Why Hermione Is Not a Ravenclaw

It’s easy to look at Hermione Granger and say she should have been a Ravenclaw. After all, she’s the top of all her classes, seems obsessed with studying, and is frequently described as the brightest witch of her age. However, despite her academic success, Hermione Granger is not a perfect fit for Ravenclaw.

The first reason she’s not a Ravenclaw relates to a common misunderstanding about the House itself. Despite what many people believe, Ravenclaw doesn’t necessarily mean good grades. People tend to write it off as the “smart House” and assume that everyone in it is as obsessed with academics as Hermione, if not more so. But just because you’re intelligent doesn’t mean you get good grades. There’s more than one way to be smart. So just because Hermione is a good student doesn’t automatically make her a good Ravenclaw.

But if academics doesn’t make a good Ravenclaw, what does? According to the Sorting Hat, you belong in Ravenclaw “if you’ve a ready mind,/ Where those of wit and learning,/ Will always find their kind.” Looking at this description, it seems like Ravenclaw is less about getting good grades and more about creativity and openness of thought. A ready mind is one that’s eager and prepared to accept new ideas. Wit doesn’t just mean intelligent; it also means creativity and inventiveness. And learning doesn’t just apply to classes.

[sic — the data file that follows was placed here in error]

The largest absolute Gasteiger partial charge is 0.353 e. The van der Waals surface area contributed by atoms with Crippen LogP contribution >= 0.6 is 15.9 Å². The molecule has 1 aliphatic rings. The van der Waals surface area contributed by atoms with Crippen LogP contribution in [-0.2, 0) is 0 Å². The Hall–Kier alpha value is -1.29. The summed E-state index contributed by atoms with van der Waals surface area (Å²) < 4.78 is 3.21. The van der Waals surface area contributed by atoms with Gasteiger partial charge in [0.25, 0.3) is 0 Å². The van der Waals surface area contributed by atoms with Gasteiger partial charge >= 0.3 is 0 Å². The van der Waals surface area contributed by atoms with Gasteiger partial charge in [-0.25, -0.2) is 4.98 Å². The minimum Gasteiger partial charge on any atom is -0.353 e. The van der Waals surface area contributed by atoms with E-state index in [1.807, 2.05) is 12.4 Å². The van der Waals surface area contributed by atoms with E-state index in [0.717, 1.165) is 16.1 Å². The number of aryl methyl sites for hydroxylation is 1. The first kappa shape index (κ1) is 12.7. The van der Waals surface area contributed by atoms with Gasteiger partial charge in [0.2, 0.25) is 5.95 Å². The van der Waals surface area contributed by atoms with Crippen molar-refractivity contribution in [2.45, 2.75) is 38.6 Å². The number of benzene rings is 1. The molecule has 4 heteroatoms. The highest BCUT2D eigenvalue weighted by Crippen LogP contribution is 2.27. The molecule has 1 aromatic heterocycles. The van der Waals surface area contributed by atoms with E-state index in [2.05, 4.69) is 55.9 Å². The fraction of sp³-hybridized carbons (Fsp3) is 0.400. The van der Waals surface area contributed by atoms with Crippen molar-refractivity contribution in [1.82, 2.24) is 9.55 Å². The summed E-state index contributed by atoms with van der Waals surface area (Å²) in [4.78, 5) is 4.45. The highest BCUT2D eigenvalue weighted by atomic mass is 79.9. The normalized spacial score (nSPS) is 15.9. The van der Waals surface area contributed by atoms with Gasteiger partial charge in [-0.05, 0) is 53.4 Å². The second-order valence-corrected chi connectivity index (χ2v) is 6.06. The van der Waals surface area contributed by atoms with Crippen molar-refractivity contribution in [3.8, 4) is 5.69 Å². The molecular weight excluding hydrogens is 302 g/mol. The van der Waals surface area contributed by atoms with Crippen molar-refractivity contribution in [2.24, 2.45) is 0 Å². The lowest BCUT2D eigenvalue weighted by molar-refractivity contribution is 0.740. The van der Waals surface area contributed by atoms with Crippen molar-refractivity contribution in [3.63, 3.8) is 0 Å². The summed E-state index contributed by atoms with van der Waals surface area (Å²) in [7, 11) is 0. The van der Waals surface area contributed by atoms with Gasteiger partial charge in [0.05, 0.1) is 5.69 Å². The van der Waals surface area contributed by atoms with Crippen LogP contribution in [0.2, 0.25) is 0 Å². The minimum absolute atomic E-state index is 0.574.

This view of the Ravenclaw is further supported by the most prominent Ravenclaw in the entire series: Luna Lovegood. Luna is pretty much the definition of open-minded and no one can doubt her creativity. Admittedly, Luna might be an extreme example of both those traits, and its unlikely most Ravenclaws reach her level of open-mindedness and creativity. However, Luna is still the Ravenclaw the books focus the most on, so it makes sense that she would exemplify Ravenclaw traits.

Now, having established what it means to be a Ravenclaw, we can now see why Hermione is not one. For all her intelligence and book smarts, Hermione is not very open-minded and can be rigid in her ways of thinking, and while she does get better by the end of the series, she was Sorted at age 11, before all that character growth. One example of her rigid ways is how, in her first year especially, she holds books and authority figures to be absolutely right and not to be questioned. Another example is her reaction to Luna, completely dismissing her viewpoints and beliefs. She’s close-minded enough that she doesn’t even consider the possibility that what Luna is talking about might be real.

Don’t get me wrong. This doesn’t make Hermione a bad person by any means. Everyone has their flaws and this just happens to be one of hers. Also, as I said earlier, she does become more open-minded as the books go on. However, this isn’t an innate trait of hers. It’s something she had to learn. And this is why Hermione does not fit into Ravenclaw, since she lacks their creativity of thought. When you also add in her fearlessness and her strong convictions about right and wrong, which are inherently Gryffindor traits, then there was even less of a chance she’d end up wearing blue and bronze.

Mikaela Renshaw

I picked up a Harry Potter book for the first time when I was six years old and promptly fell in love. However, it didn’t take long for my love of literature to go beyond just Harry Potter and I am now working towards my PhD in English. Outside literature, I love Irish-dancing, D and D, going to the beach, attending Comic-Con, and playing with my dog.